When 10 Democratic candidates meet in Houston on Thursday for the next Democratic debate, Hollywood’s base of influential donors and activists will be looking for a turning point —- those breakout moments that will point to the best person suited to take on President Donald Trump.
Up to now, the 2020 race has been unwieldy, as a blizzard of contenders courted industry figures at meet and greets, in one-on-one conversations and at tony fundraisers, all in the hopes of eventually being their one and only choice.
But many in Hollywood have spread around their campaign contributions, giving to a handful of candidates or, in the case of Jeffrey Katzenberg, more than a dozen.
The debate, to be broadcast by ABC and Univision, could provide clarity in the race, as it will be the first time that former Vice President Joseph Biden shares the stage with Sen. Elizabeth Warren (D-MA), both of whom have polled in the double digits along with Sen. Bernie Sanders (I-VT).
The event also will be a prime opportunity for other candidates who have been Hollywood favorites — such as Sen. Kamala Harris (D-CA), South Bend Mayor Pete Buttigieg and Sen. Cory Booker (D-NJ) — to have the type of breakout moment that propels them into the top tier.
But the surest bet is that the debate will narrow the field, as the Democratic National Committee made it more difficult for candidates to qualify for the Houston event. Sen. Kirsten Gillibrand (D-NY) already dropped out of the race because of her failure to meet the threshold, and the gallery of other hopefuls polling at 1% or less might have to reassess their campaigns. That includes some candidates, like Sen. Michael Bennet (D-CO), who have substantial ties to the business.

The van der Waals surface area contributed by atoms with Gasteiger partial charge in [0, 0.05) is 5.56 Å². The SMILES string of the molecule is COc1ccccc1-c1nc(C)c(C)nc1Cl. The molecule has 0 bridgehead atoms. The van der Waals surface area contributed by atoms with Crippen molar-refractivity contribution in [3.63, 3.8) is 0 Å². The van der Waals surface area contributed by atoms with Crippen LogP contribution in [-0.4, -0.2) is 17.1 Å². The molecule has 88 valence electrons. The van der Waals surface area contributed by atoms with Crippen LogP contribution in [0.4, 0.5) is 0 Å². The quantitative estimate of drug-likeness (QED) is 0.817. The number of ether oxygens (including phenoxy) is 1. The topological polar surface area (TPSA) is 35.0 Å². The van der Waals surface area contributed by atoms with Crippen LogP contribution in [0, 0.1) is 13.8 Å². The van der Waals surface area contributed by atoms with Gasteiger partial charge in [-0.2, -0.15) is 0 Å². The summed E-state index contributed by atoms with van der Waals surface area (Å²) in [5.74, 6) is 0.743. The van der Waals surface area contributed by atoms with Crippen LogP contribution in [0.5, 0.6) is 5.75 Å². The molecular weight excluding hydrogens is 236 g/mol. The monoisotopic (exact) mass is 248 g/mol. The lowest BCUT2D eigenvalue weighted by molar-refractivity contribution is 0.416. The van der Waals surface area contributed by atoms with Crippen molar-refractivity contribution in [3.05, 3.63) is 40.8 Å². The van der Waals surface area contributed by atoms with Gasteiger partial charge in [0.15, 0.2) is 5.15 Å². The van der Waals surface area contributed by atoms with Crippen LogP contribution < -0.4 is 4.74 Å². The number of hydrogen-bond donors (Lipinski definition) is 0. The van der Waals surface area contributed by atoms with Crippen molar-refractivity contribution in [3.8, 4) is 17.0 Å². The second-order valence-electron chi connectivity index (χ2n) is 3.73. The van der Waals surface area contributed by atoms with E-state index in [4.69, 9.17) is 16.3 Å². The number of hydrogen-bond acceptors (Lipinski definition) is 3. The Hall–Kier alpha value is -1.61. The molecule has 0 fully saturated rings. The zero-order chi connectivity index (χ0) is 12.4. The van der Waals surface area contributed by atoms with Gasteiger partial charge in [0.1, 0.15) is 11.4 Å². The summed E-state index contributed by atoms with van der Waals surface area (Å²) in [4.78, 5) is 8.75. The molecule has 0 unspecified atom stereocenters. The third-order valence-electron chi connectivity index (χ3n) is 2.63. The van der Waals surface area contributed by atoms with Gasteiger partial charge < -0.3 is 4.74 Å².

“Although it is narrowing, it is not narrowing fast enough for some people’s desires,” said Lara Bergthold, a Los Angeles political consultant and principal at Rally Communications.
As people get a clearer idea about the race, they also don’t want a candidate who emerges from the primary bruised and beaten by their Democratic rivals.
Rather, they want someone who has ”a mixture of tough campaign rhetoric and cleverness, combined with really solid plans,” she said.
Jon Vein, an entrepreneur who co-founded MarketShare who has been hosting a number of candidate events, said that he’s looking for a debate that is “something other than the ‘Jerry Springer Show,'” a reference to criticisms that CNN’s coverage of the last debate was too focused on eliciting sparring matches between the candidates.
“You can ask the same question in very different ways and get different results,” he said.
Although donors and activists in general are still watching to see how the campaigns shake out, he said, there now is a sense that “we are getting deep enough in the process that we should hear in pretty solid ways how these candidates will address the problems facing the country.”